You Are Not the One: Stories

You Are Not the One: Stories

by Vestal McIntyre
     
 

In this debut collection of eight compulsively readable stories, Vestal McIntyre combines honesty and compassion with hilarious dialogue—bringing together the comic milieu of David Sedaris with the spot-on perceptions of Adam Haslett's You Are Not a Stranger Here. With "ONJ.com," a young woman in advertising decides she wants a gay man in her life, almost as

Overview

In this debut collection of eight compulsively readable stories, Vestal McIntyre combines honesty and compassion with hilarious dialogue—bringing together the comic milieu of David Sedaris with the spot-on perceptions of Adam Haslett's You Are Not a Stranger Here. With "ONJ.com," a young woman in advertising decides she wants a gay man in her life, almost as if she were shopping for a poodle. Unluckily, the gay man she finds, a good-looking and fast-talking freelancer, isn't as pleasant and "fun" as she had hoped. In the loopy "Dunford," a lonely, aging architect with a suppressed fascination for female escorts decides impulsively to take the opportunity of his wife's absence to set up a date. Sadly for Dunford, he realizes too late that his escort doesn't share his penchant for masturbation in car washes. Quieter notes are sounded in "Foray" about a bookish teenaged recluse discovering an unexpected emotional connection to his family after his mother asks him to read Moby Dick to his young, mentally retarded cousin. And "Nightwalking" centers on a woman sleepwalker whose mother's death frames the occasion for a rocky family reunion. You Are Not the One marks the auspicious arrival of an exciting new talent.

Editorial Reviews

Publishers Weekly
Carroll & Graf's cover copy claims that McIntyre "brings together the comic milieu of David Sedaris with the exquisite crafting of Alice Munro," and while McIntyre does offer quirky scenarios (teenage hoodlums kidnapping a kid in a kangaroo costume; a 40-something wife performing a cocaine-fueled interpretive dance for a roomful of younger strangers) and moments of subtle insight (though they are hardly Munrovian), what he delivers primarily is a kind of unharnessed intelligence and insufficiently edited creativity, which he demonstrates in a bumpy series of eight stories revolving around the need for love and acceptance, whether it is from a lover, oneself or one's pet octopus. In "Binge," cocaine-snorting Lynn attends a party, ruminates on her attraction to a younger woman, considers her annoyance at her husband and, after the aforementioned dance, finds redemption of a sort thanks to a subway preacher. As an attempt at poignancy, it falls flat; it reads like a sudden end-stop for a garrulous narrator. "Octo" is similarly challenged, as a boy must part with his beloved and now deceased pet octopus, and a roller-coaster ride serves to symbolically link him-in terror-with his nasty sister. "ONJ.com" and "Disability," which consider complicated relationships between young gay men and their associates, ring true, however; the latter especially points to McIntyre's promise. Agent, Mitchell Waters. (Jan.) Copyright 2004 Reed Business Information.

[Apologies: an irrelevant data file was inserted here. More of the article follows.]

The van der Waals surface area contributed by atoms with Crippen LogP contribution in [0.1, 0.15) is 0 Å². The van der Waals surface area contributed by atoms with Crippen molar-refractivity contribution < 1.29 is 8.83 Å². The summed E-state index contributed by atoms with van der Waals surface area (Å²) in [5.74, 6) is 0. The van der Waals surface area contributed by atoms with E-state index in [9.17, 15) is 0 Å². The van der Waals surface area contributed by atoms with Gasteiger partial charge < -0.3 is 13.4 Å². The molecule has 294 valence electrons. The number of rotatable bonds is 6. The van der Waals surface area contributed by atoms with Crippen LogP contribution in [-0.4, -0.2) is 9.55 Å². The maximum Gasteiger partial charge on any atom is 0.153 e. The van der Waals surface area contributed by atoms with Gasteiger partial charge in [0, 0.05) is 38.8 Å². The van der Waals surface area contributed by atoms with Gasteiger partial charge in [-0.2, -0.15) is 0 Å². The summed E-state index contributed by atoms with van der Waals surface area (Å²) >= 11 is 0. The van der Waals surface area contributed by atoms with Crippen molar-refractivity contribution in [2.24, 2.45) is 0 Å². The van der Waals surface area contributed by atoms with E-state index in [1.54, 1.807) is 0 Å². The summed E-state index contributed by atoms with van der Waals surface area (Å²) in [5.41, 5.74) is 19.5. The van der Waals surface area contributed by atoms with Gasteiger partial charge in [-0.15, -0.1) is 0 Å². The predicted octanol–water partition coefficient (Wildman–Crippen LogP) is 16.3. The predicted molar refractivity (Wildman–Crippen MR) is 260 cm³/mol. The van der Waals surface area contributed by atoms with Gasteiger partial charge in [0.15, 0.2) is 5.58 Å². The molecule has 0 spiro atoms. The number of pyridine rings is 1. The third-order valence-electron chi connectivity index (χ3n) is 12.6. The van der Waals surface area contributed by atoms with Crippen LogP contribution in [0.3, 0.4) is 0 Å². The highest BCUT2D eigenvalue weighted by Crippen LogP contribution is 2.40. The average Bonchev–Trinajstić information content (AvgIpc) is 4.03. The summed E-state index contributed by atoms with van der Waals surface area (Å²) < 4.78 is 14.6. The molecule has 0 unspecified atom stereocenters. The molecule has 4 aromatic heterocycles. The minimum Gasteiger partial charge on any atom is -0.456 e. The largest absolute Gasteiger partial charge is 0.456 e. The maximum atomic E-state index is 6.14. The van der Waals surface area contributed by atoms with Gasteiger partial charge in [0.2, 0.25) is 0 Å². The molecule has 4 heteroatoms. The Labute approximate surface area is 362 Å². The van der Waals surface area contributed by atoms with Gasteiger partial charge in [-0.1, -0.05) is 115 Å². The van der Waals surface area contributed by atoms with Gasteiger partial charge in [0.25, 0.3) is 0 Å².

Kirkus Reviews
Ranging from sour and superficial to occasionally moving, an uneven eight stories treat urban gay angst, for the most part, by a newcomer published in Open City. The best of this unpolished collection is "Disability," the first-person account of a youngish gay man on prolonged disability who lives in a basement in Queens, drinks a lot, and is generous toward his friends, though rejects a handsome lover for himself because he's ashamed, at bottom, that he's a "fuckup." Here, McIntyre demonstrates a terrific sense of control and character development, allowing each of the man's friends to uncoil suspensefully through dialogue and action. "Foray," similarly, pursues a potentially charged relationship between a teenaged boy who retreats into his books while on holiday at his grandparents' beach house and his younger cousin with Down syndrome, Vance. Assigned the educational task of reading Moby Dick to Vance, Raymond recognizes through the enthralled reaction of his cousin the power of the word: "He loved the story in a way I couldn't, and it put me to shame." Other stories lack the same thoughtful delineation of character, such as the first, "Binge," a glib-feeling account of a married woman's evening at a meaningless party sneaking "bumps" from her bag of cocaine; or the bizarrely misdirected "Sahara," which follows the kidnapping of a restaurant's kangaroo mascot by a group of idiot high-schoolers who mistake him for the rival team's wolverine. "Octo" concerns the creepy affection that a troubled young boy (hostilely considered "retarded" by his schoolmates and sister) develops for his growing, carnivorous octopus. And "ONJ.com" explores the easygoing party friendship gone terribly awrybetween a graphic designer making her way successfully in New York and the charming gay man she hires. McIntyre chooses to tie these stories up hastily, giving the entire collection a half-baked, amateurish feel. A disaffected new voice that doesn't offer a lot of depth and warmth. Agent: Mitchell Waters/Curtis Brown

Product Details

ISBN-13:
9780786714339
Publisher:
Avalon Publishing Group
Publication date:
11/28/2004
Pages:
256
Product dimensions:
0.58(w) x 5.50(h) x 8.50(d)

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